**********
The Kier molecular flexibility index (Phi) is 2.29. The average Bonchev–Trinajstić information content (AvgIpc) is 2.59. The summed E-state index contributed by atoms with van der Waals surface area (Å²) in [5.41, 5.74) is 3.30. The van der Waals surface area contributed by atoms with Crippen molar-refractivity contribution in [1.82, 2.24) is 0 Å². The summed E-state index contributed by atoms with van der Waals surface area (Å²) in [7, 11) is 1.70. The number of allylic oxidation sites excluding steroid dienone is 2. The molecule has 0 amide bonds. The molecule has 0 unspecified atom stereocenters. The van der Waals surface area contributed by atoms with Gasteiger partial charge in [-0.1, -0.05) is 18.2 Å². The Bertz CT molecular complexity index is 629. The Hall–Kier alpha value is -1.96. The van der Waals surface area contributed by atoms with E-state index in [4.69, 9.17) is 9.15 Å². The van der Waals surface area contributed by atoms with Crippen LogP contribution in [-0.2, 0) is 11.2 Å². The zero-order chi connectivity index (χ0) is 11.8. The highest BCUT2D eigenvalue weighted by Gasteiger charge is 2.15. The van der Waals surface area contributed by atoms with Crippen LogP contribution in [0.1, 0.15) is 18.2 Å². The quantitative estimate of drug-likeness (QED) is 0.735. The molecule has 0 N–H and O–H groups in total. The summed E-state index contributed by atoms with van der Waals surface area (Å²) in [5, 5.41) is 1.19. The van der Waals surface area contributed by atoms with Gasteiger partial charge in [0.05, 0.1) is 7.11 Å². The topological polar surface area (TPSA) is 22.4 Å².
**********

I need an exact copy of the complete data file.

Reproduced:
The Kier molecular flexibility index (Phi) is 2.29. The average Bonchev–Trinajstić information content (AvgIpc) is 2.59. The summed E-state index contributed by atoms with van der Waals surface area (Å²) in [5.41, 5.74) is 3.30. The van der Waals surface area contributed by atoms with Crippen molar-refractivity contribution in [1.82, 2.24) is 0 Å². The summed E-state index contributed by atoms with van der Waals surface area (Å²) in [7, 11) is 1.70. The number of allylic oxidation sites excluding steroid dienone is 2. The molecule has 0 amide bonds. The molecule has 0 unspecified atom stereocenters. The van der Waals surface area contributed by atoms with Gasteiger partial charge in [-0.1, -0.05) is 18.2 Å². The Bertz CT molecular complexity index is 629. The Hall–Kier alpha value is -1.96. The van der Waals surface area contributed by atoms with E-state index in [4.69, 9.17) is 9.15 Å². The van der Waals surface area contributed by atoms with Crippen LogP contribution in [-0.2, 0) is 11.2 Å². The zero-order chi connectivity index (χ0) is 11.8. The highest BCUT2D eigenvalue weighted by Gasteiger charge is 2.15. The van der Waals surface area contributed by atoms with Crippen LogP contribution in [0.1, 0.15) is 18.2 Å². The quantitative estimate of drug-likeness (QED) is 0.735. The molecule has 0 N–H and O–H groups in total. The summed E-state index contributed by atoms with van der Waals surface area (Å²) in [5, 5.41) is 1.19. The van der Waals surface area contributed by atoms with Gasteiger partial charge in [0.05, 0.1) is 7.11 Å². The topological polar surface area (TPSA) is 22.4 Å².